Guest Post – PAEs under the Microscope: An Empirical Investigation of Patent Holders as Litigants

Guest Post by Christopher A. Cotropia, Professor of Law and Austin Owen Research Fellow, University of Richmond School of Law; Jay P. Kesan, Professor and H. Ross & Helen Workman Research Scholar, University of Illinois College of Law; and David L. Schwartz, Associate Professor and co-Director of the Center for Empirical Studies of Intellectual Property at Chicago-Kent College of Law

 Today, a certain type of patent litigant—the non-practicing entity (“NPE”), also known as a patent assertion entity (“PAE”), patent monetization entity (“PME”), or simply patent troll—is the target of much public debate, if not venom. Indeed, President Obama himself got involved in this debate, with his Council of Economic Advisers preparing a report this summer entitled “Patent Assertion and U.S. Innovation.” The Executive Summary of the President’s report sounds the following alarm about PAE suits:

Suits brought by PAEs have tripled in just the last two years, rising from 29 percent of all infringement suits to 62 percent of all infringement suits.

This asserted explosion in PAE-initiated litigation has fed into a wider perception that PAEs are out of control and need reining in by Congress.  But is the factual assertion by the President’s report an accurate characterization of total PAE litigation activity? 

We address this important issue in our new article, Patent Assertion Entities (PAEs) Under the Microscope: An Empirical Investigation of Patent Holders as Litigants. To investigate PAE litigation, we personally hand-coded all 7,500+ patent holder litigants in 2010 and 2012. In our coding, we finely classified the nature of the litigants, going beyond the simple PAE / non-PAE label.  Specifically, we coded each patent holder as one of the following:  (1) a University; (2) an Individual Inventor/Family Trust; (3) a large Patent Aggregator (e.g., Acacia); (4) a Failed Operating Company or Failed Start-up; (5) a Patent Holding Company that appears unaffiliated with the original inventor or owner; (6) an Operating Company; (7) an IP Holding Company affiliated with an operating company; or (8) a Technology Development Company (e.g., Walker Digital).[1]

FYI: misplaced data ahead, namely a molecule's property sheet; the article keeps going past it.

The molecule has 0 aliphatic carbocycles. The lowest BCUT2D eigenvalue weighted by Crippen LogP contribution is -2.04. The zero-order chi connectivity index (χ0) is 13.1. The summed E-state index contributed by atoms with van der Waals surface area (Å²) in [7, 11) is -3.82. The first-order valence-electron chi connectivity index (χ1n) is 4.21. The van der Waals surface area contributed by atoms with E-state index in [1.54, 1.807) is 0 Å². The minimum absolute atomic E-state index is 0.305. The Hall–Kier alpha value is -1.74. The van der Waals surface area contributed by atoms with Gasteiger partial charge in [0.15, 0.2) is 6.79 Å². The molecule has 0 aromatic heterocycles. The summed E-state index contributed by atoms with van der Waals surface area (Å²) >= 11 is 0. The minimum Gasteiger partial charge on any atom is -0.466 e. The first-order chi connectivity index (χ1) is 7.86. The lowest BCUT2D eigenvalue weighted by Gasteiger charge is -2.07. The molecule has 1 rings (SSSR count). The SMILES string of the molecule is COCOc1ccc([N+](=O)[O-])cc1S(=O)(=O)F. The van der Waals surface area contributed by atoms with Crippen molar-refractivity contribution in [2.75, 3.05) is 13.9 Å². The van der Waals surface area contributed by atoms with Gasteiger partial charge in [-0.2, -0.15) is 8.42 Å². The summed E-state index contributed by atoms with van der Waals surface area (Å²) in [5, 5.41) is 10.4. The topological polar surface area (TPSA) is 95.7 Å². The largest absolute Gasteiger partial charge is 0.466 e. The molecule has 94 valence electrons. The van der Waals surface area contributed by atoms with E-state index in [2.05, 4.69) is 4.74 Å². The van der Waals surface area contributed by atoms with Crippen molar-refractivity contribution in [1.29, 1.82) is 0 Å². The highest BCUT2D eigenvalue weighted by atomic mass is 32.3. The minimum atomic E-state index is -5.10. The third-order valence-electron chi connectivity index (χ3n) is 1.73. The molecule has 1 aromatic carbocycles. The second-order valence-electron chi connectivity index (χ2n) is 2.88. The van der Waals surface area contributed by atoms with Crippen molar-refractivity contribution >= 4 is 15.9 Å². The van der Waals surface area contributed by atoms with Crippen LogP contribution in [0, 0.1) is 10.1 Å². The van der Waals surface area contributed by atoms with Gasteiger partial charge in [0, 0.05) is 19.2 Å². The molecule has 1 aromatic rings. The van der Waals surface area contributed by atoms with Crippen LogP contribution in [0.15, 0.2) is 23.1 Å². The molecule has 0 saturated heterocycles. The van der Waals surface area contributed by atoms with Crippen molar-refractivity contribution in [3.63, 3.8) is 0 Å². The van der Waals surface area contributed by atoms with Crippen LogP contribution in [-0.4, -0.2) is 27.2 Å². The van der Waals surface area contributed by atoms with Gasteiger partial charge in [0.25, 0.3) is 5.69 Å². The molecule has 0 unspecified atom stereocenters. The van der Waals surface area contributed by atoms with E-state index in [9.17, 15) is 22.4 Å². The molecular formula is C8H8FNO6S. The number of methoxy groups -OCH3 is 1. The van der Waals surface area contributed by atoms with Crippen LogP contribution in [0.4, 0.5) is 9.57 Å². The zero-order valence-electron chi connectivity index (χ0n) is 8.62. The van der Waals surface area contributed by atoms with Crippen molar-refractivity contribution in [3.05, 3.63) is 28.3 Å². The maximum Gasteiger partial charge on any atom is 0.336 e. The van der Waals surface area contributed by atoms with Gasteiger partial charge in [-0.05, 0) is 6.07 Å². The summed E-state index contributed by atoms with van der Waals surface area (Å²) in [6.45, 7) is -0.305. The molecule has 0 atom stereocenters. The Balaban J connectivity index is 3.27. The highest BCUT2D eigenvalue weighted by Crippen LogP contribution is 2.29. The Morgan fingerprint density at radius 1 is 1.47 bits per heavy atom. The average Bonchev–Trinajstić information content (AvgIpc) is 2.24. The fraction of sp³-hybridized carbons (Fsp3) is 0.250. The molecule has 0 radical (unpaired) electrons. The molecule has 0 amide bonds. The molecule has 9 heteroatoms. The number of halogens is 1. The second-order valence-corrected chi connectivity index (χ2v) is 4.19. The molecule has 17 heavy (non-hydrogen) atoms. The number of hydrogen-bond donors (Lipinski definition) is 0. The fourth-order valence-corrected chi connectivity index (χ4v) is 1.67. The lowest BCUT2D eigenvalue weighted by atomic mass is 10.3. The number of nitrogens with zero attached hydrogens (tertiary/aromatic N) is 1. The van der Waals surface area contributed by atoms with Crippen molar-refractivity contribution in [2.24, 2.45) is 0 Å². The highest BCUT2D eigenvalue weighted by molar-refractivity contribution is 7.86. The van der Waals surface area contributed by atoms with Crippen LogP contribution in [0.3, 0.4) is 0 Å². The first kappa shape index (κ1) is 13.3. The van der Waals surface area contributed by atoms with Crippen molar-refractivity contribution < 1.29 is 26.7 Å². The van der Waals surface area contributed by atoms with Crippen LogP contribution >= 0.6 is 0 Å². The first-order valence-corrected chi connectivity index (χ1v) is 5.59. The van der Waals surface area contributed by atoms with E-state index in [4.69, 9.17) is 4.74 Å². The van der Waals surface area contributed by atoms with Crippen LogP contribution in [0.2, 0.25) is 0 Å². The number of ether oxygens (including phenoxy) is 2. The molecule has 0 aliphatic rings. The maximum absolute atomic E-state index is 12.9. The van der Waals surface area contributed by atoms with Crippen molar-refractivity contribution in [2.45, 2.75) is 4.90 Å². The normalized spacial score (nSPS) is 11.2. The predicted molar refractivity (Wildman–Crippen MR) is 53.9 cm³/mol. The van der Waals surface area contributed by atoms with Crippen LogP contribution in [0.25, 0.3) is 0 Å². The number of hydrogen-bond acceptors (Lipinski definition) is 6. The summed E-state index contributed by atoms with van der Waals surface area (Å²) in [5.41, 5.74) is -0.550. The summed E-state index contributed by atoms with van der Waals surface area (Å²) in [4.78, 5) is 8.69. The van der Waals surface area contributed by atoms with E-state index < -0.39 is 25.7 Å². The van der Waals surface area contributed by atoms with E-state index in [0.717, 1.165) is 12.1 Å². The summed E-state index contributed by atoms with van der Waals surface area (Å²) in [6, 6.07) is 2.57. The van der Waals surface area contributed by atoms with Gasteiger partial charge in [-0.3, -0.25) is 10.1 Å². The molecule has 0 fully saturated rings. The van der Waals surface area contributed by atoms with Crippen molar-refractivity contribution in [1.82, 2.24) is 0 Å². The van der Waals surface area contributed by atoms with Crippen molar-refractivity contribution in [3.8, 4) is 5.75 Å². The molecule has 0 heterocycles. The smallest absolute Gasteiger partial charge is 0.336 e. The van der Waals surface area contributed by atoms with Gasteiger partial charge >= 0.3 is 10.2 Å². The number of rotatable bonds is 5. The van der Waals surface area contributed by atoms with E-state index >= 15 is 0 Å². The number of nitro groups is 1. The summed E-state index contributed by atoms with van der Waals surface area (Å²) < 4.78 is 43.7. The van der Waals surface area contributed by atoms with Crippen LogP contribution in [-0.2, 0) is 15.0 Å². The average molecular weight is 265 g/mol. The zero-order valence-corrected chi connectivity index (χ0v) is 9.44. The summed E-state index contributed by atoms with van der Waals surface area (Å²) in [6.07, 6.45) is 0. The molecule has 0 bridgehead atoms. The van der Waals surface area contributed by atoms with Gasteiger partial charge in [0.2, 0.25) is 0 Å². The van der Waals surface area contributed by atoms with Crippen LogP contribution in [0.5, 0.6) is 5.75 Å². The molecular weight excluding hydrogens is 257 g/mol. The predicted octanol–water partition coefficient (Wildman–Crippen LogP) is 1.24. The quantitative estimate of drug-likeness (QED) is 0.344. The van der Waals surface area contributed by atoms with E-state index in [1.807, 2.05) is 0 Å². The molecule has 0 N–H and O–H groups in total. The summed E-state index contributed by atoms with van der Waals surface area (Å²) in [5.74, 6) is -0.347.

Based on our data, and contrary to the assertions in the President’s report, we do not find an explosion in PAE litigation between 2010 and 2012.  In particular, the President’s report considered only the raw number of lawsuits filed in 2010 and 2012. By limiting its analysis to numbers of cases filed, rather than the underlying parties involved, the President’s report was incomplete and led to an erroneous conclusion.

To understand the reason for this error in the President’s report, one must consider an important change to patent litigation made by the America Invents Act (AIA). The AIA, adopted in 2011, changed the joinder rules relating to patent litigation by prohibiting patent holders from including multiple, unrelated defendants in a single lawsuit based on commonly-asserted patent(s). Instead, after the AIA, patent holders must file separate lawsuits against each unrelated defendant. Thus, rather than focusing on the raw number of lawsuits as the President’s report did, a more appropriate inquiry should focus on the total number of patent litigants, both patent holders and accused infringers, in order to gauge more accurately the actual number of patent disputes between parties. Using this approach, we found almost no difference between 2010 and 2012 in the number of litigants in patent cases. In other words, the “explosion” of PAE litigation between 2010 and 2012 is simply a mirage.

First, in terms of raw number of patent lawsuits, our study reveals that the number of lawsuits did increase between 2010 and 2012, with a substantial increase in the raw number filed by non-operating companies (by which we mean the sum of all categories except operating companies).  Our first finding therefore is similar to the President’s report.  For example, while what we coded as “Patent Holding Companies” (“PHCs”) suits comprised 16% (400) of cases filed in 2010, they comprised 38% (1,959) in 2012, and this is in comparison to “Operating Companies” suits comprising 69% (1,750) of cases in 2010 to 45% (2362) of cases in 2012.  The bar chart below reports these findings along with those for all of the categories we coded: Figure 1

However, when we evaluated the number of litigants, rather than just the number of cases, the picture changed substantially. We considered separately both the number of unique patentees alleging infringement in 2010 and 2012 and the total number of alleged infringers in those years. For both, we found little difference between 2010 and 2012.  Our second finding therefore directly contradicts the statement in the President’s report that there was an explosion of PAE lawsuits in that time period.